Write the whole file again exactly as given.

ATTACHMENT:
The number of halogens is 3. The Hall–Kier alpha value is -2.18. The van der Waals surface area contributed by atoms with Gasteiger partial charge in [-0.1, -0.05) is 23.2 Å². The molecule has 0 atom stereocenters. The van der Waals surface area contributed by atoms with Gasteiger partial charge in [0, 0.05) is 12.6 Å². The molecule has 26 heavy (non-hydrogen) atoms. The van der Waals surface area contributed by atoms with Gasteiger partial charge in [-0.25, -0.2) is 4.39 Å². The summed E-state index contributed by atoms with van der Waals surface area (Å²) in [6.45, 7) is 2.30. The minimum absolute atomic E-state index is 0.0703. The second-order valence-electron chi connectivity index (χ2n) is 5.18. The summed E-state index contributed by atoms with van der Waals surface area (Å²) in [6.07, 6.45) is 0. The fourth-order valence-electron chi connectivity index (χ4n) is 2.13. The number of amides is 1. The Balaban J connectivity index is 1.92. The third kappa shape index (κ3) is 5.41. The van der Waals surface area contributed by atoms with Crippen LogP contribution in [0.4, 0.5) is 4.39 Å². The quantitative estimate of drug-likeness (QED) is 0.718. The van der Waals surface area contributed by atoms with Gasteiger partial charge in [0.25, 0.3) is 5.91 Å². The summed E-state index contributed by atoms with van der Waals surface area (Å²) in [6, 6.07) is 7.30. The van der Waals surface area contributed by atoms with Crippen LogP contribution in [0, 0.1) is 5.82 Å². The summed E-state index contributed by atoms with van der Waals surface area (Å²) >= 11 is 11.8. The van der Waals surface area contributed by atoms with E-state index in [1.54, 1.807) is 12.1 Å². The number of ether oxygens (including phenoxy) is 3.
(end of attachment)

The number of halogens is 3. The Hall–Kier alpha value is -2.18. The van der Waals surface area contributed by atoms with Gasteiger partial charge in [-0.1, -0.05) is 23.2 Å². The molecule has 0 atom stereocenters. The van der Waals surface area contributed by atoms with Gasteiger partial charge in [0, 0.05) is 12.6 Å². The molecule has 26 heavy (non-hydrogen) atoms. The van der Waals surface area contributed by atoms with Gasteiger partial charge in [-0.25, -0.2) is 4.39 Å². The summed E-state index contributed by atoms with van der Waals surface area (Å²) in [6.45, 7) is 2.30. The minimum absolute atomic E-state index is 0.0703. The second-order valence-electron chi connectivity index (χ2n) is 5.18. The summed E-state index contributed by atoms with van der Waals surface area (Å²) in [6.07, 6.45) is 0. The fourth-order valence-electron chi connectivity index (χ4n) is 2.13. The number of amides is 1. The Balaban J connectivity index is 1.92. The third kappa shape index (κ3) is 5.41. The van der Waals surface area contributed by atoms with Crippen LogP contribution in [0.4, 0.5) is 4.39 Å². The quantitative estimate of drug-likeness (QED) is 0.718. The van der Waals surface area contributed by atoms with Gasteiger partial charge in [0.25, 0.3) is 5.91 Å². The summed E-state index contributed by atoms with van der Waals surface area (Å²) in [6, 6.07) is 7.30. The van der Waals surface area contributed by atoms with Crippen LogP contribution in [0, 0.1) is 5.82 Å². The summed E-state index contributed by atoms with van der Waals surface area (Å²) >= 11 is 11.8. The van der Waals surface area contributed by atoms with E-state index in [1.54, 1.807) is 12.1 Å². The number of ether oxygens (including phenoxy) is 3.